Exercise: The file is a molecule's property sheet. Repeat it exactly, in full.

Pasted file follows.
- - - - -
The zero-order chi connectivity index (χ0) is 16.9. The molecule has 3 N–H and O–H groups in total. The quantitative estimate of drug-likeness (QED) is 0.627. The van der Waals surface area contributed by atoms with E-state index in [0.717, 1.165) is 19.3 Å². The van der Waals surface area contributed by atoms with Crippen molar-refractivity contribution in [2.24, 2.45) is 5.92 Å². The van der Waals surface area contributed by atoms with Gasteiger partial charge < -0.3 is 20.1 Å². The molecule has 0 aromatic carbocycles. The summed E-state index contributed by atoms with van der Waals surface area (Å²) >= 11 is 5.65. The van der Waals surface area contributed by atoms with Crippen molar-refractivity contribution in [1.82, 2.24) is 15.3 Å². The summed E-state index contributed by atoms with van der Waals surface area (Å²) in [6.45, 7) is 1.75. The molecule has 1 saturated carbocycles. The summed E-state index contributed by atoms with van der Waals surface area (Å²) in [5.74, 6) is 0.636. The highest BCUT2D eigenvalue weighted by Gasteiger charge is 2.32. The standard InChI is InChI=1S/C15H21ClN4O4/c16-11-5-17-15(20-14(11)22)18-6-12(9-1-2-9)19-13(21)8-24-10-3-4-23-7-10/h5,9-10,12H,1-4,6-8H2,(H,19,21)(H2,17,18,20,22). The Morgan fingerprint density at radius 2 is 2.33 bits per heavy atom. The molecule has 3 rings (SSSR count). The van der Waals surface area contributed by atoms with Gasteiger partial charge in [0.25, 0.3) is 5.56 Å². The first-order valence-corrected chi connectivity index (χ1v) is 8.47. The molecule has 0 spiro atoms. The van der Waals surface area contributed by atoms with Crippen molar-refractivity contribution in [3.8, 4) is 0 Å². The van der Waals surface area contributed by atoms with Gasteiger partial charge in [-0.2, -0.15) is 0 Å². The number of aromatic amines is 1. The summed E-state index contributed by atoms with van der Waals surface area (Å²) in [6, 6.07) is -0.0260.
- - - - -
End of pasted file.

The zero-order chi connectivity index (χ0) is 16.9. The molecule has 3 N–H and O–H groups in total. The quantitative estimate of drug-likeness (QED) is 0.627. The van der Waals surface area contributed by atoms with E-state index in [0.717, 1.165) is 19.3 Å². The van der Waals surface area contributed by atoms with Crippen molar-refractivity contribution in [2.24, 2.45) is 5.92 Å². The van der Waals surface area contributed by atoms with Gasteiger partial charge < -0.3 is 20.1 Å². The molecule has 0 aromatic carbocycles. The summed E-state index contributed by atoms with van der Waals surface area (Å²) >= 11 is 5.65. The van der Waals surface area contributed by atoms with Crippen molar-refractivity contribution in [1.82, 2.24) is 15.3 Å². The summed E-state index contributed by atoms with van der Waals surface area (Å²) in [6.45, 7) is 1.75. The molecule has 1 saturated carbocycles. The summed E-state index contributed by atoms with van der Waals surface area (Å²) in [5.74, 6) is 0.636. The highest BCUT2D eigenvalue weighted by Gasteiger charge is 2.32. The standard InChI is InChI=1S/C15H21ClN4O4/c16-11-5-17-15(20-14(11)22)18-6-12(9-1-2-9)19-13(21)8-24-10-3-4-23-7-10/h5,9-10,12H,1-4,6-8H2,(H,19,21)(H2,17,18,20,22). The Morgan fingerprint density at radius 2 is 2.33 bits per heavy atom. The molecule has 3 rings (SSSR count). The van der Waals surface area contributed by atoms with Gasteiger partial charge in [0.25, 0.3) is 5.56 Å². The first-order valence-corrected chi connectivity index (χ1v) is 8.47. The molecule has 0 spiro atoms. The van der Waals surface area contributed by atoms with Crippen molar-refractivity contribution in [3.8, 4) is 0 Å². The van der Waals surface area contributed by atoms with Gasteiger partial charge in [-0.2, -0.15) is 0 Å². The number of aromatic amines is 1. The summed E-state index contributed by atoms with van der Waals surface area (Å²) in [6, 6.07) is -0.0260.